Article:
Today I finished another quilt-for-hire.
I've done a lot of quilting recently, but very little has been my own. I've been quilting for others, and I have to say it takes a lot out of me. When I delivered today's quilt, it was something else.
For the most part, I enjoy quilting for others. As I've said before, for-hire quilts involve colors and patterns that I probably wouldn't choose, and it's fun and exciting (and sometimes challenging) to decide what kind of quilting to do and how to make the piece something that the owner will LOVE. That's one reason I charge more than others: I customize the work and try to give the client exactly what she's envisioned for her quilt. I know that she's spent a lot of time and money already, and I don't want her to be disappointed.
Today's wallhanging was not large. But it was detailed. It had floral vignettes set in attic windows, and the owner wanted the flowers to pop and to have backgrounds quilted (like rippling water and sky). Because of the size, I thought it would take about 2 hours, and I told her as much.
But once I started quilting, I had multiple thread changes. I used 4 bobbins, and probably 8 or 9 colors of top thread. As the 2 hour mark came and went, I stressed a bit, but this was what she said she wanted. It took 2 hours and 23 minutes.
I called her, and she picked up the quilt. She seemed to like it, but wasn't as enthusiastic as she'd been when she first gave it to me. When she looked at the bill, she said, "It took more than 2 hours."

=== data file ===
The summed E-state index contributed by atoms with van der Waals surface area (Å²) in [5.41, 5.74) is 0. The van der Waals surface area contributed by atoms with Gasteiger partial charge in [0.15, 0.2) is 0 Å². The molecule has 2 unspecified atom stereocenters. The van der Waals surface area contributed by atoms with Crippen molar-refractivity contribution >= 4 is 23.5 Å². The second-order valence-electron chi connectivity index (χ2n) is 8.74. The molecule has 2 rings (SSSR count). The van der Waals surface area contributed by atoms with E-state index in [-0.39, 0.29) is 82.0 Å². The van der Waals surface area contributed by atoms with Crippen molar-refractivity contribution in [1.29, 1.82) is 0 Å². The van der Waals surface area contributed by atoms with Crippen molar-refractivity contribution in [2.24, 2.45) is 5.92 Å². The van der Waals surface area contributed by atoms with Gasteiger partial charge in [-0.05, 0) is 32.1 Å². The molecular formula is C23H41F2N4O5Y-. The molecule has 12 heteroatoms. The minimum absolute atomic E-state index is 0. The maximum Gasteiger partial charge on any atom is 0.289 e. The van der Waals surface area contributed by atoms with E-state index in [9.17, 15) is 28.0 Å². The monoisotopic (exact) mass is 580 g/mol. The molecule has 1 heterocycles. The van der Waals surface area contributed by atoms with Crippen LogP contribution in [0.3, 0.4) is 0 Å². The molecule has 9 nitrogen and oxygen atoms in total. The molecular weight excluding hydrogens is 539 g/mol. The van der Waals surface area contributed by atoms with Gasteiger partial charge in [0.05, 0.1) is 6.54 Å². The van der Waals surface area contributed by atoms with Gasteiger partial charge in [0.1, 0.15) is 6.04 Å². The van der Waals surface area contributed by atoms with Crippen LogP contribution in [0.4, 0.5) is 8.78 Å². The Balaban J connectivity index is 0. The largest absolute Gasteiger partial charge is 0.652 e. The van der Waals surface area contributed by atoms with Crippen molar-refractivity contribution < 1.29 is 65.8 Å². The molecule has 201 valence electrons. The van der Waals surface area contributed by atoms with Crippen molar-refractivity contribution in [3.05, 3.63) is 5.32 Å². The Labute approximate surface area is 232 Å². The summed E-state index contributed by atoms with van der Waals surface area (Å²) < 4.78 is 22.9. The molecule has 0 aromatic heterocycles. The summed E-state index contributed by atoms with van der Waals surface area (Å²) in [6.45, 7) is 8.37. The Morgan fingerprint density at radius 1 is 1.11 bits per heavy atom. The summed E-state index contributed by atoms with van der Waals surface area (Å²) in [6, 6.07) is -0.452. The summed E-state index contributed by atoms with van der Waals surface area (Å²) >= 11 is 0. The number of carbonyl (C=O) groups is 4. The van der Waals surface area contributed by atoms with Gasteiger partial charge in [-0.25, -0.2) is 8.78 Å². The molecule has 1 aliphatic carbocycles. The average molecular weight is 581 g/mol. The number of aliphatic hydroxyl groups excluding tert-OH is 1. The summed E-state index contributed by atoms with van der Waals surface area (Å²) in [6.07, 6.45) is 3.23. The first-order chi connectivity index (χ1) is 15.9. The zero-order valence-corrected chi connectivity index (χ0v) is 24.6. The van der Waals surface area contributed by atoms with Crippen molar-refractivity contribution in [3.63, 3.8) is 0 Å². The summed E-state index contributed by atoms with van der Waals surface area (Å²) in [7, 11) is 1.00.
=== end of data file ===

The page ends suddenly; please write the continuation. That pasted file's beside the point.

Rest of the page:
Yes, it did.
And then she wanted to know why I was charging sales tax, since "All you're doing is supplying labor."
I explained to her that no, according to the State of CA, quilting for others is not simply labor. If what I do changes the value of something and adds artistic elements, it is taxable. If you gave me a mink stole, and I remade it into a jacket, that work is taxable. If you gave me a pair of pants to hem, that labor is NOT taxable. As I understand the State's standards, quilting for hire is taxable.
I've collected tax for 5 years, and reported it and paid it to the State. They've never sent it back...
Anyway, the "just labor" comment cut me. Maybe I'm overly sensitive, but I try to give my clients more than "just labor." I try to show their work to the best of my ability, and I like to think that I have a unique style that adds more than perhaps they've envisioned.
But apparently to some, it's just labor. And apparently it's over-priced. Should I have stopped at the 2 hour mark, even if her quilt was not finished? I don't think so. Should I have given her less than she asked for to stay within the 2 hour limit? Again, I don't think so.
I hope that she grows to appreciate the quilt. And that the end result eventually helps her to "get over" paying the bill.
In the meantime, I am very glad to be caught up on my for-hire work. I like to think that I am more than a common laborer. If I'm not doing anything for-hire, I can think anything I like. ;)
I think I'll make dinner, then spend the evening sewing beads on a little quilt of my own!!!